TODAY'S TOP 5: Christmases Past and Present

Today’s Top 5:
Christmases Past and Present
by Jeff Gemmill, aka the Old Grey Cat

To quote the sage philosopher William Haislip Squier, “Christmas is the time to say ‘I love you,’ share the joys of laughter and good cheer…
In the Philly region, where I’m from, it’s customary for a few radio stations to switch to an all-Christmas format right around Thanksgiving. On November 22nd of this year, for example, I tuned in WOGL-FM, aka Oldies 98, during my morning commute and was greeted by the velvety voice of morning deejay Marilyn Russell as she introduced a true yesteryear classic - though the title escapes me now. But as I made my way home that afternoon, the flip had been switched: seasonal tunes blasted from my car’s speakers the entire ride home.
Part of the pull of Oldies 98 for me is that it mixes and matches genres and styles, much like Philly’s fabled Top 40 stations of yore, WIBG, and WFIL, and the less fabled WIFI-92 and “Hot Hits” WCAU-FM, the latter of which rested on the same spot on the FM dial, 98.1. About the only ingredient needed for inclusion on WOGL’s never-ending playlist is that the song was a hit during the 1960s, ’70s or ’80s. I’ve heard Donna Summer, Tom Petty, the O’Jays and Bangles in the same 30-minute block, for instance, and though some folks dislike that diverse of a sonic buffet, I enjoy it. Their Christmas programming takes a similar tack. It’s pop. It’s rock. It’s R&B. It’s soul. It’s even vintage classic - Bing Crosby, Frank Sinatra, Dean Martin, Nat King Cole - and contemporary. About the only thing it’s apparently not is country, which is a shame as there have been quite a few Christmas-themed country classics through the years.
Granted, not everyone loves Christmas music. I sure don’t, though I made quite a few Christmas-themed mixtapes and mix CDs through the years. There’s something stirring about the season’s songs, hymns and carols for me. Certain tunes trigger memories of Christmases past. Come the holiday, my parents’ living room was often filled to the last seat with family and friends. Most, including my Dad, are now gone - a lifetime ago, when we lived in Saudi Arabia, he was big into hi-fi and helped run a low-watt FM station on the side. (True story: the Saudis shut it down for a time because “Jesus Christ Superstar” offended them.)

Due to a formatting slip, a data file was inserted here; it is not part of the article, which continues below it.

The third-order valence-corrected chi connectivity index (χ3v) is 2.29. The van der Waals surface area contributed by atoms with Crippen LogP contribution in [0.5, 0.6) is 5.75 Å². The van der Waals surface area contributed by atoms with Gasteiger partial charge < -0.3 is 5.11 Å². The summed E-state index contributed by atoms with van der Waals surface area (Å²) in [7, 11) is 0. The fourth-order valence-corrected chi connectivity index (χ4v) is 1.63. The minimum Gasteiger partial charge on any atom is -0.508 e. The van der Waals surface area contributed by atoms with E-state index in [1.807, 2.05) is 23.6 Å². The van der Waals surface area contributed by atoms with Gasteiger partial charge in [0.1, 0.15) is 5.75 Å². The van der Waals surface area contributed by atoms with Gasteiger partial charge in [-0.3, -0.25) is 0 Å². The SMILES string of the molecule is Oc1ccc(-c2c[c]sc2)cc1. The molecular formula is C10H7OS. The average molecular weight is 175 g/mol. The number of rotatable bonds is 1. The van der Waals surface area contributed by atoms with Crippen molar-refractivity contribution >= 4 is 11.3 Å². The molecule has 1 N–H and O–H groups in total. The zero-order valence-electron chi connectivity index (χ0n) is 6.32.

I’ve been lucky, however. I’ve spent all my Christmases with loved ones. That said, my father spent several yuletides during the early ‘50s in Korea and Christmas ’68 in Vietnam; in the early ‘80s, my brother was stationed in Korea and then elsewhere; and a good friend’s stepson was in Afghanistan for a few. It’s not unique, unfortunately. Legions of men and women have been apart from families on the holiday for generations. The classic “I’ll Be Home for Christmas,” first recorded by Bing Crosby in 1943, was written for them, in fact. It spins the tale of a WWII-era soldier dreaming of home. It’s one of my favorite Christmas songs.

Which leads to this: one of my favorite young(er) artists, singer-songwriter Courtney Marie Andrews, recently recorded her own version for Amazon’s Acoustic Christmas compilation. Given that she’s been on a never-ending tour for the past year, it should be no surprise that she ably captures the longing for home. The quivering of her voice conveys the ache that rests within the lyrics.
I hear it now, however, and I hear the song slightly differently. It’s more than just dreaming of home. It’s dreaming of a home long past, of a living room filled with family and friends, of loved ones who live on only in memory. It’s bittersweet.

Merry Christmas, everyone.

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